- Options Basics: Puts And Calls
- Options Trading Strategies: A Guide for Beginners
- The Basics of Futures Options
- Using Futures Options In Grain Marketing | Cash Cow Farmer
- Options: The Basics | The Motley Fool
Options Basics: Puts And Calls
After your introduction , you may be asking, so, what are these option things, and why would anyone consider using them?
Options Trading Strategies: A Guide for Beginners
If you exercised the right and bought the stock at $95 you'd immediately be at a loss of $95 since the stock is trading for $55 on the open market.
The Basics of Futures Options
Now can you see why Put option contracts go "up in value" as the underlying stock goes "down in price"?
Using Futures Options In Grain Marketing | Cash Cow Farmer
If you buy an option to buy futures, you own a call option. If you buy an option to sell futures, you own a put option. Call and put options are separate and distinct options. Calls and puts are not opposite sides of the same transaction.
Options: The Basics | The Motley Fool
Technically speaking, Puts and Calls expire the 8rd Saturday of the month of expiration. For example if I bought a December option, it will cease to exist (expire worthless) after the 8rd Saturday of December.
An option is the right, but not the obligation, to buy or sell a futures contract. The buyer of an option acquires this right. The option seller (writer) must take the opposite side of the option buyer&rsquo s futures position. For example, if you buy an option with the right to buy futures, the option seller (writer) must sell futures to you if you exercise the option. Option contracts are traded in a similar manner as their underlying futures contracts. All buying and selling occurs by open outcry of competitive bids and offers in the trading pit.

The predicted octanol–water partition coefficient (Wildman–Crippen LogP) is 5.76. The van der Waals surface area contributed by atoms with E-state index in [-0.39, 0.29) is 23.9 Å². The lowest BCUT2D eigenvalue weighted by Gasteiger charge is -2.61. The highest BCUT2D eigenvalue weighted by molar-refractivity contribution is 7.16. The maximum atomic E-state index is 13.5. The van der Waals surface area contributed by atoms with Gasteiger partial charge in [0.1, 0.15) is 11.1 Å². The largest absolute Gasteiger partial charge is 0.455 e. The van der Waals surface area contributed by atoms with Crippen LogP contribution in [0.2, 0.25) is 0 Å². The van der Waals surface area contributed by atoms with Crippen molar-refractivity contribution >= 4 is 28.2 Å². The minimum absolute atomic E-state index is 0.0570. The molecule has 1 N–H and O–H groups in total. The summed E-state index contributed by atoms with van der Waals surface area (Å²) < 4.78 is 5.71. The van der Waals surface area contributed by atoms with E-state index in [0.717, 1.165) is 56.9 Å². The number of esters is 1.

Options aren't terribly difficult to understand. Calls are the right to buy, and puts are the right to sell. For every buyer of an option, there's a corresponding seller. Different option users may be employing different strategies, or perhaps they're flat-out gambling. But you probably don't really care -- all you're interested in is how to use them appropriately in your own portfolio.
The basic concepts of grain price options are discussed below. Methods of using grain price options to market grain are presented in:
A Put option "increases in value" when the underlying stock it's attached to "declines in price", and "decreases in value" when the stock goes "up in price".
An option expires if it is not exercised within the time period allowed. The expiration date is the last day on which the option can be exercised. Options expire in the month prior to contract delivery. For example, a July corn option expires in June.